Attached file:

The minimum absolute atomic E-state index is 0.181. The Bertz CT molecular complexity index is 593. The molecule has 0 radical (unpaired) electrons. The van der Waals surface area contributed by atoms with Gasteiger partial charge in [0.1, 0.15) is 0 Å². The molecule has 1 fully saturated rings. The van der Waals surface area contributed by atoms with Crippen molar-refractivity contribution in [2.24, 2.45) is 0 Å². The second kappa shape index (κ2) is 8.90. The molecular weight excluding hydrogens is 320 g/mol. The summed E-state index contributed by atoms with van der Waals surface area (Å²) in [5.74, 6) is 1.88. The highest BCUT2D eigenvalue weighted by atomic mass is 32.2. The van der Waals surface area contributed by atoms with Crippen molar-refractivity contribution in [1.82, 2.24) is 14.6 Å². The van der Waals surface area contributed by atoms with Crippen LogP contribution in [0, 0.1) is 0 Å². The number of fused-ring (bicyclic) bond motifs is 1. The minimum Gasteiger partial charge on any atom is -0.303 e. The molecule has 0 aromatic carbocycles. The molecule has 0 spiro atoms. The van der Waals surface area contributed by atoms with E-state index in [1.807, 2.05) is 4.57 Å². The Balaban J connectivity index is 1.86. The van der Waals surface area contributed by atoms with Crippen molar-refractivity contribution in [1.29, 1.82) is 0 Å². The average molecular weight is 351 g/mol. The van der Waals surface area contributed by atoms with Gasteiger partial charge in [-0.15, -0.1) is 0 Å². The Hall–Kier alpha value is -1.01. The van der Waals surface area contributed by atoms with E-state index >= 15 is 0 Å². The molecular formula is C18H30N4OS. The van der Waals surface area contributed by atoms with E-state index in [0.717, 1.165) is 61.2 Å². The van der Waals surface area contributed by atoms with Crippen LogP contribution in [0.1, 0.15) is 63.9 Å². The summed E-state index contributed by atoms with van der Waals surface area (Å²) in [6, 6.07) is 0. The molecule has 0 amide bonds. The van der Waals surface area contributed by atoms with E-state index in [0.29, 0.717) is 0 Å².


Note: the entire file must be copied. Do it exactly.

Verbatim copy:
The minimum absolute atomic E-state index is 0.181. The Bertz CT molecular complexity index is 593. The molecule has 0 radical (unpaired) electrons. The van der Waals surface area contributed by atoms with Gasteiger partial charge in [0.1, 0.15) is 0 Å². The molecule has 1 fully saturated rings. The van der Waals surface area contributed by atoms with Crippen molar-refractivity contribution in [2.24, 2.45) is 0 Å². The second kappa shape index (κ2) is 8.90. The molecular weight excluding hydrogens is 320 g/mol. The summed E-state index contributed by atoms with van der Waals surface area (Å²) in [5.74, 6) is 1.88. The highest BCUT2D eigenvalue weighted by atomic mass is 32.2. The van der Waals surface area contributed by atoms with Crippen molar-refractivity contribution in [1.82, 2.24) is 14.6 Å². The van der Waals surface area contributed by atoms with Crippen LogP contribution in [0, 0.1) is 0 Å². The number of fused-ring (bicyclic) bond motifs is 1. The minimum Gasteiger partial charge on any atom is -0.303 e. The molecule has 0 aromatic carbocycles. The molecule has 0 spiro atoms. The van der Waals surface area contributed by atoms with E-state index in [1.807, 2.05) is 4.57 Å². The Balaban J connectivity index is 1.86. The van der Waals surface area contributed by atoms with Crippen molar-refractivity contribution in [1.29, 1.82) is 0 Å². The average molecular weight is 351 g/mol. The van der Waals surface area contributed by atoms with Gasteiger partial charge in [-0.15, -0.1) is 0 Å². The Hall–Kier alpha value is -1.01. The van der Waals surface area contributed by atoms with E-state index >= 15 is 0 Å². The molecular formula is C18H30N4OS. The van der Waals surface area contributed by atoms with E-state index in [0.717, 1.165) is 61.2 Å². The van der Waals surface area contributed by atoms with Crippen LogP contribution in [0.1, 0.15) is 63.9 Å². The summed E-state index contributed by atoms with van der Waals surface area (Å²) in [6, 6.07) is 0. The molecule has 0 amide bonds. The van der Waals surface area contributed by atoms with E-state index in [0.29, 0.717) is 0 Å².